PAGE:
For example, I have always been a perfectionist, but throughout my career, as I met and worked with successful professionals, I came to realize that perfectionism is hardly achievable; it’s very relative, and often painfully deceiving. With time, my quest for perfectionism has been replaced by the pursuit of excellence, which requires a lot of commitment, persistence, hard work and determination. This mindset pushed me to go back to university in 2015, enhance my professional skills, competencies, and knowledge, thus enabling me to believe in myself and embrace my next career move.

How have you used your success to bring goodness to the world?

Volunteering has always been a huge part of my life. I was raised in a family where offering help to worthwhile causes, to people in need, and to the wider community, was not only important but almost a duty. Whenever possible, I put my time and experience in service to help where needed through charitable activities and giving back to the community at large. Throughout the years, I have found volunteering has proven to be a character enriching experience and ultimately a way to make us all better humans.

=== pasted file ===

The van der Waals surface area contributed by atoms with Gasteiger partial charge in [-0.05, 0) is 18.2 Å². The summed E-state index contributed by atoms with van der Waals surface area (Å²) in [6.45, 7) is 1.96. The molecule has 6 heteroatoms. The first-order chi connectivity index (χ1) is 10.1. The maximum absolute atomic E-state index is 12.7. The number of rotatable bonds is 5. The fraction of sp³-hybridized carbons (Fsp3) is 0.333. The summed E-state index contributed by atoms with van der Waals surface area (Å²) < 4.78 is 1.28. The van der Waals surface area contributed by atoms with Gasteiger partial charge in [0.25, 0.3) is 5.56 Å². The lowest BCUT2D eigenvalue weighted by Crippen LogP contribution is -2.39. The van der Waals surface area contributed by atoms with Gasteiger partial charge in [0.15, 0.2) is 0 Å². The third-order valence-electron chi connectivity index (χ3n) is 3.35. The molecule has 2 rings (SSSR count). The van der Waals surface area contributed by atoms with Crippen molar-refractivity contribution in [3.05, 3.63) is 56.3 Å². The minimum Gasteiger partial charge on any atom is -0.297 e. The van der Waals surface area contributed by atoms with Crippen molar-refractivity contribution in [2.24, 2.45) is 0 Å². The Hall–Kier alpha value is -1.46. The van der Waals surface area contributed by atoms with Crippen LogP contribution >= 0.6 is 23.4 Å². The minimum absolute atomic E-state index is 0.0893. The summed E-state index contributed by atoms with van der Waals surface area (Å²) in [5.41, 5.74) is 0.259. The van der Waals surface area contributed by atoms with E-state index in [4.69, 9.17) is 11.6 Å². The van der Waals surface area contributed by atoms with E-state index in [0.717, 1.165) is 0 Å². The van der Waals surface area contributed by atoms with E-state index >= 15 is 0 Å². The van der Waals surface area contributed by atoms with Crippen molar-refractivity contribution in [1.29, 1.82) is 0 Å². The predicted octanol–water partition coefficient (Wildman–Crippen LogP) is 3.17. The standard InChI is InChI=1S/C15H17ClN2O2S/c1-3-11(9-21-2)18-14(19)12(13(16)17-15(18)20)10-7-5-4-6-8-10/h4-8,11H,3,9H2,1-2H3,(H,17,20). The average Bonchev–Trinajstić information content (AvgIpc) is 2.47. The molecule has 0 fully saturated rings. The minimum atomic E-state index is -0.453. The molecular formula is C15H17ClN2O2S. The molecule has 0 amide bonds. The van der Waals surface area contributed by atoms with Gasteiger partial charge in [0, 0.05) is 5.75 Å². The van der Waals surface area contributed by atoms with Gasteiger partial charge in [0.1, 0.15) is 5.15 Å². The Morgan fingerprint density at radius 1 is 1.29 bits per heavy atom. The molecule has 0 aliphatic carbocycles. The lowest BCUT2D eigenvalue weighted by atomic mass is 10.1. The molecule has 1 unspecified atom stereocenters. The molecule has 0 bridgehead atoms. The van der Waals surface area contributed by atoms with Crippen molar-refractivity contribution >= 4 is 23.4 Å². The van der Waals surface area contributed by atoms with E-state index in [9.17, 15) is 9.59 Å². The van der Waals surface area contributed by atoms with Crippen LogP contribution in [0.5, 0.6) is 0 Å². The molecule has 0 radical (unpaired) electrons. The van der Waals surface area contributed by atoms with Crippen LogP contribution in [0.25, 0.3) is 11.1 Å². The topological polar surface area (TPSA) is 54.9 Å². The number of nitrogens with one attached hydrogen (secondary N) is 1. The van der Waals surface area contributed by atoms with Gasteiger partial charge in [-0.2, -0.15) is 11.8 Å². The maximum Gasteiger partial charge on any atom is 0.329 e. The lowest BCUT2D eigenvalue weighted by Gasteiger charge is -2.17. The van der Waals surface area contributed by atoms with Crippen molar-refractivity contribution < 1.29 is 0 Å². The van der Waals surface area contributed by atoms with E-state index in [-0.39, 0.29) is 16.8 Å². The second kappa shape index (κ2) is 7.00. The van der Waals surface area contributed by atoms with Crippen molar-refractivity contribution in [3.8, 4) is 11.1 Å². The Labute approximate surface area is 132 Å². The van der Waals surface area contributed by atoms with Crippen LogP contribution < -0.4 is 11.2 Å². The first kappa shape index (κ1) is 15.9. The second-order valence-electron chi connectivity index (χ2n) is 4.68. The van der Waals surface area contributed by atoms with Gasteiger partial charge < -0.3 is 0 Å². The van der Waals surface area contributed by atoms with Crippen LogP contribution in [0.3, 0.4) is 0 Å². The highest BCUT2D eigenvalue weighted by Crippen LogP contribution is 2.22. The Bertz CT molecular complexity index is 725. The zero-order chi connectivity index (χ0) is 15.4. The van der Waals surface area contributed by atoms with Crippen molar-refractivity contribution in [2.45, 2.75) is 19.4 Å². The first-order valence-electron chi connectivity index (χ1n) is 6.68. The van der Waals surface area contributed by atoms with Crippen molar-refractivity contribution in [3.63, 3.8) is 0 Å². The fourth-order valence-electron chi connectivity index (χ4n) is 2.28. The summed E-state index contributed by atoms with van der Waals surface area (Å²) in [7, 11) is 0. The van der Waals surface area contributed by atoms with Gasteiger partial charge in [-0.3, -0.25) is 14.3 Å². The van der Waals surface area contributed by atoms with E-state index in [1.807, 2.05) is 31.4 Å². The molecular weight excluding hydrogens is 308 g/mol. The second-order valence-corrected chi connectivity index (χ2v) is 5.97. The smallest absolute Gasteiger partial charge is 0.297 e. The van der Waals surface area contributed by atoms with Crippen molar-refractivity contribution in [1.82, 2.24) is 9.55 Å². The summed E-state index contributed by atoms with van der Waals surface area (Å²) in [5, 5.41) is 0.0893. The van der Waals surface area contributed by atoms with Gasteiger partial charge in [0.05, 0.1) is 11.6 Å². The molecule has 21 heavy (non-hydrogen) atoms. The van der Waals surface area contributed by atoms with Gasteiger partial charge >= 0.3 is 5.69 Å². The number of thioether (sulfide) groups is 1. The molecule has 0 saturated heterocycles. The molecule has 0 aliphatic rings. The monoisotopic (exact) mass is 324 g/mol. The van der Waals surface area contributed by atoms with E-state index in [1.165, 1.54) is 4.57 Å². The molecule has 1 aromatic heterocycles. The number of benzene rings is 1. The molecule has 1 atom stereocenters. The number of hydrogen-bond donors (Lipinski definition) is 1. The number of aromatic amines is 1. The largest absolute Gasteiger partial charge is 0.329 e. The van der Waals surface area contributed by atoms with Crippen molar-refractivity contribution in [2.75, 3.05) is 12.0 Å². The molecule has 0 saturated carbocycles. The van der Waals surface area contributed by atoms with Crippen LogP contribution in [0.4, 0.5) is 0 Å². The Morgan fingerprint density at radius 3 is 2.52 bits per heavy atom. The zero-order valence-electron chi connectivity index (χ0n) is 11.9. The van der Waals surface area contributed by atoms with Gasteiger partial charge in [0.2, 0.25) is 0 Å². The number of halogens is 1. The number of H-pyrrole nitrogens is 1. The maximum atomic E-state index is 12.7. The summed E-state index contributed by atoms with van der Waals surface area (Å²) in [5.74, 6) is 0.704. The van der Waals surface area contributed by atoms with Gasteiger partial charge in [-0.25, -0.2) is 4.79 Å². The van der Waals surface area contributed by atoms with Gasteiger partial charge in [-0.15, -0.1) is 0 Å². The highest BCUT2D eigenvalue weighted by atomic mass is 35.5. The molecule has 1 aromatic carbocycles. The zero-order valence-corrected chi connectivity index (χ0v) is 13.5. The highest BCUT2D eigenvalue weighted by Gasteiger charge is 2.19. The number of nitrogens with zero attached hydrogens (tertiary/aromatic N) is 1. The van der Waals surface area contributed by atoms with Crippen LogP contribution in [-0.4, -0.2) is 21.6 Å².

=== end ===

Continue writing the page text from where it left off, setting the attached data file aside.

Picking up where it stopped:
You are a person of enormous influence. If you could inspire a movement that would bring the most amount of good to the most amount of people, what would that be? You never know what your idea can trigger. :-)

I am a staunch advocate for free and accessible education for everyone.

I don’t think anyone can dispute the importance of education in our lives. It is the foundation of self-efficacy, self-encouragement, and boosted self-esteem. It gives a person knowledge to lead a purposeful life, make smart choices and be a better citizen. But the benefits of education reach far beyond the individual; they are reflected onto society through a person’s deeds, development, flourishment, and success. By shaping future leaders through education, we are investing in a brighter future for our society.